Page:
Local governments across Florida struggle to deal with regulating vacation rentals.
Ask mayors or city managers of any coastal city in Florida what the No. 1 neighborhood issue is in their community, and they are not likely to say sea-level rise or crime.
It’s vacation rentals.
Indeed, go ask that question among St. Armands Key residents, on Longboat Key and especially on Anna Maria Island.
It’s a national issue. Everywhere, elected leaders are struggling with how vacation rentals should be regulated and who should regulate them.
Should Airbnb homes be required to meet all of the safety and licensing standards and regulations as hotels? Who should have jurisdiction, local governments or the state government?
Once again in Tallahassee, the issue is on lawmakers’ agendas.
Senate Bill 1128 and House Bill 1011 are proposing what former state Sen. Greg Steube of Sarasota (now Congressman Steube) tried for two years. That is have the state preempt local governments and rule all vacation rentals.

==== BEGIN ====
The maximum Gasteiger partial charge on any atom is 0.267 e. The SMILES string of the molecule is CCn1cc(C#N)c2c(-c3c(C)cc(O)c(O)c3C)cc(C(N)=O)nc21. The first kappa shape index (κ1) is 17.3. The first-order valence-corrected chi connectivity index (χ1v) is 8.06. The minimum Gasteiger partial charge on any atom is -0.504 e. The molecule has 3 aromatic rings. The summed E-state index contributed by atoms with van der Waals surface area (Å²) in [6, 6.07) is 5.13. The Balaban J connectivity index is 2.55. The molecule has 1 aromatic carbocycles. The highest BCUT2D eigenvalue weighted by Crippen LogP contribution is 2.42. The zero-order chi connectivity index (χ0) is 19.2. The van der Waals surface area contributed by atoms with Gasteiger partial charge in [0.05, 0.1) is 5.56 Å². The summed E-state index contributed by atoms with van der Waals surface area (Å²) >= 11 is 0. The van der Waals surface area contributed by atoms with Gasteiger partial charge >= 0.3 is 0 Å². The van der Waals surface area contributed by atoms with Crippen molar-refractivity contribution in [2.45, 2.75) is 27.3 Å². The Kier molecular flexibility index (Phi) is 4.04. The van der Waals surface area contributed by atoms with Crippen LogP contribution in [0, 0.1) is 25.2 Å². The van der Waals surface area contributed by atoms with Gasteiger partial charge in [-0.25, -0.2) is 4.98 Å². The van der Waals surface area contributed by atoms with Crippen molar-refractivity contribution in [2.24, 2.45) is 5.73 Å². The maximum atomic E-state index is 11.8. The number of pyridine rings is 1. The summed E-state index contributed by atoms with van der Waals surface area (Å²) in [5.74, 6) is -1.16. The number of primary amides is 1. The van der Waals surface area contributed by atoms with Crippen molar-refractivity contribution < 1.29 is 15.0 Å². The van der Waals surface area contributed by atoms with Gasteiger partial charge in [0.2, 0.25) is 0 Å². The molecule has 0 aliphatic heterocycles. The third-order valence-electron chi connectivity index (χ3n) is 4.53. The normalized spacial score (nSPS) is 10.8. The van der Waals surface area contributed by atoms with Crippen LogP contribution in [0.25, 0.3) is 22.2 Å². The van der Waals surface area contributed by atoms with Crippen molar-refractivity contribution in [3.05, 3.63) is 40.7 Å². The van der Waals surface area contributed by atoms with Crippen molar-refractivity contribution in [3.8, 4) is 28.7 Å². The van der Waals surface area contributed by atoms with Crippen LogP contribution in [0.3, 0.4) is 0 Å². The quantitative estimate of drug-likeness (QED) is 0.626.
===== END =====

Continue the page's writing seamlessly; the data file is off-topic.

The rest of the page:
This is a conundrum, to be sure. Government is best closest to the people. Citizens incorporate precisely to have control over their communities, not be ruled by the far-away state.
But at the same time, you can make an argument that NIMBYism is so pervasive that vocal neighbors want their cities to ban vacation rentals altogether. In the process, they are forgetting all about property rights. Why should you be allowed to have 10 relatives stay with you but your neighbor be prohibited from renting his home to 10 of his old college friends?
SB 1128 and HB 1011 are indeed flawed — mostly on the regulations they would create for those advertising vacation rentals. Both bills should be tabled.
At some point, to craft a balanced law, legislators must realize this is an issue that requires thoughtful, rational examination and study outside the emotional and horse-trading confines of the annual legislative session.